Navy SEAL’s death signals more US forces in Iraq, Syria
BEIRUT - The third US combat death in Iraq since President Barack Obama unleashed American firepower on Islamic State (ISIS) in August 2014 could signal that more fatalities are to come in a war his administration did so much to avoid.
The gradual expansion of US troop numbers in Iraq and neighbouring Syria in recent weeks means that US troops are increasingly thrust in harm’s way, despite Obama’s oft-repeated pledge of “no boots on the ground”.
The primary mission for these forces will be to bolster a faltering and fumbling Iraqi offensive launched on March 24th against the northern city of Mosul, seized by ISIS in a lightning campaign in the summer of 2014.
The Kurdish peshmerga, who like their cousins in Syria are the most reliable fighters the Americans are backing, are leading the charge. US Navy SEAL Charles Keating IV was killed fighting alongside peshmerga fighters as they came under attack by a group of around 100 ISIS militants. He and fellow US troops were assisting the peshmerga in what US-led coalition spokesman Colonel Steve Warren called “a big fight, one of the largest we’ve seen recently.”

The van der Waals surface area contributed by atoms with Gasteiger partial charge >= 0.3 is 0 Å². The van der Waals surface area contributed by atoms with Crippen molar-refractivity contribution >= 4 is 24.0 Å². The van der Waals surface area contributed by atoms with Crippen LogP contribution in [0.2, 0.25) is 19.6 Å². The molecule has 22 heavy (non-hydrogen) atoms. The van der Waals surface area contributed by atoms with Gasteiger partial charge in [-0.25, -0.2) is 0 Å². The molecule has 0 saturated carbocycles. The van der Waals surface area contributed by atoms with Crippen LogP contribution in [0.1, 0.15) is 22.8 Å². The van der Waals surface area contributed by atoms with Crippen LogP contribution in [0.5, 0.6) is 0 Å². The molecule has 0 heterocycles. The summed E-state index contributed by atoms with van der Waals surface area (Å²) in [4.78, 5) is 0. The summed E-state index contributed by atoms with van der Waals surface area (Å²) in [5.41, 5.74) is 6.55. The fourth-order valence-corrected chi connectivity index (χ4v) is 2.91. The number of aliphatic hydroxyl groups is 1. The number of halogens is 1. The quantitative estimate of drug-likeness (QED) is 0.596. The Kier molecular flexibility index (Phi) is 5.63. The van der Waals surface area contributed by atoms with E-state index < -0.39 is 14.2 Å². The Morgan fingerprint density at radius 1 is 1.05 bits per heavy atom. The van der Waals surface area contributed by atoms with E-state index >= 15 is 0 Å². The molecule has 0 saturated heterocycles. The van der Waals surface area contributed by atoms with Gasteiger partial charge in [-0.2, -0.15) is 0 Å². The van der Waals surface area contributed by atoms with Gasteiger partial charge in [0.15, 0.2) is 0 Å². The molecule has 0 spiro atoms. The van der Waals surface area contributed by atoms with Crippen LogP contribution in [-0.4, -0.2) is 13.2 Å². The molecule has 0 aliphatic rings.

The day-long battle near Tal Asquf, north of Mosul, was a sobering reminder that ISIS is far from defeated and is still capable of mounting ferocious counter-attacks, using waves of suicide bombers in heavily armoured vehicles in the same way that US forces employ air strikes to blast a way through enemy positions.
US commanders and senior administration officials have been bragging for weeks that the 21-month-long air campaign led by the United States has inflicted immense damage and casualties on ISIS.
There have been claims of 25,000 ISIS fighters killed and the group’s infrastructure hammered into rubble, its flow of foreign volunteers cut from 2,000 a month to 200 (later emended to 500) in recent months. Intelligence officials, however, have warned otherwise.
The deployment of special operations forces in both countries and the US decision to send Apache attack helicopters to provide close air support for Iraqi troops mark a distinct escalation that is putting American fighters on the front line for the first time since the US withdrawal from Iraq in December 2011.